Paul Friesen is a PhD candidate in political science and a Dissertation Year Fellow at the Kellogg Institute for International Studies, graduating July 2022. Paul’s research centers on developing an in-depth understanding of political behavior, party attachment, and electoral competition across African countries. His dissertation investigates the nature of partisanship in Botswana and Zimbabwe, and the social divides across nationalism, authority, and traditional governance between ruling and opposition parties. His peer-reviewed research has been published in Democratization, Party Politics, Scientific Reports, Commonwealth & Comparative Politics, and is forthcoming at Cambridge University Press. His political analyses have been published in media outlets including the Washington Post’s Monkey Cage, The Conservation, Mischiefs of Faction, and Huffington Post.
Paul holds a BA in International Studies from Taylor University and a Master of Public Policy with a specialization in international development from Michigan State University. Prior to pursing his doctoral degree, Paul worked in Washington, DC, as a development professional and political analyst at the National Democratic Institute for International Affairs on the Southern and East Africa team. He also served as a research assistant for the Afrobarometer and Varieties of Democracy projects.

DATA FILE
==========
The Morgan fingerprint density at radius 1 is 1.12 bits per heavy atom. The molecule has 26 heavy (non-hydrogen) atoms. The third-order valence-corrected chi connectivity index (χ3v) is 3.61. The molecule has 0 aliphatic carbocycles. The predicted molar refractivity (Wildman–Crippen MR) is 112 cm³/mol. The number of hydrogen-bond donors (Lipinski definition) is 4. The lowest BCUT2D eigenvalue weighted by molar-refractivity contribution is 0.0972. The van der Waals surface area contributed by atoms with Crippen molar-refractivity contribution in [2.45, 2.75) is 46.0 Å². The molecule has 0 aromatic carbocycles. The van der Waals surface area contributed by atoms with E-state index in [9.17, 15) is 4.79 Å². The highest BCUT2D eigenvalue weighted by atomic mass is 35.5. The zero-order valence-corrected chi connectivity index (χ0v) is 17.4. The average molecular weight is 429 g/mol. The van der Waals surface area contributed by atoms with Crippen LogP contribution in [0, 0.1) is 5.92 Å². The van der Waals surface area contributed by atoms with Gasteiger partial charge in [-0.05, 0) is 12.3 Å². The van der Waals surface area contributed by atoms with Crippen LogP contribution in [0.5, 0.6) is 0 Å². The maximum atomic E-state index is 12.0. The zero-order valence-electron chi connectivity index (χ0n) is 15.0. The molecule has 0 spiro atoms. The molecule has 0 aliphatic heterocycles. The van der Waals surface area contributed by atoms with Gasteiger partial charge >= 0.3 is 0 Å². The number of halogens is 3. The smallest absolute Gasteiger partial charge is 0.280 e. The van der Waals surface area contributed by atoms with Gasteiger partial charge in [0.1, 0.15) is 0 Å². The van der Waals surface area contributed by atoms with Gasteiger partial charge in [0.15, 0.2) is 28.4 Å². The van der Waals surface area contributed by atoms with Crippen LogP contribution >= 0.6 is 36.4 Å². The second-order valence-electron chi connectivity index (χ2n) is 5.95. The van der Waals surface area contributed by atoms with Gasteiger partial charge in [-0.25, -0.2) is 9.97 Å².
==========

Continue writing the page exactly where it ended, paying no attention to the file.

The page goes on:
2020 John Sullivan Award for his paper, The Logic of Group Voting: A Global Examination of Social Identities in Political Institutions
New Book on Democracy Includes Kellogg Contributors
Jul 8, 2022
A new book co-edited by Kellogg Faculty Fellow Michael Coppedge titled Why Democracies Develop and Decline has been published by Cambridge University Press. Contributions to the book were made by Coppedge, former Visiting Fellow John Gerring, and former Kellogg Dissertation Year Fellows Benjamin Denison, Paul Friesen (PhD Fellow), and Lucía Tiscornia (PhD Fellow), among others.
Pandemic Pivot: Shiraef Leads Team of Scholars Studying Whether Border Closures Affected COVID-19’s Spread
May 10, 2022
When the COVID-19 pandemic suddenly halted international travel, Mary Shiraef’s fieldwork plan to investigate the outcomes of communist-era border policies in Albania was postponed indefinitely. So she pivoted.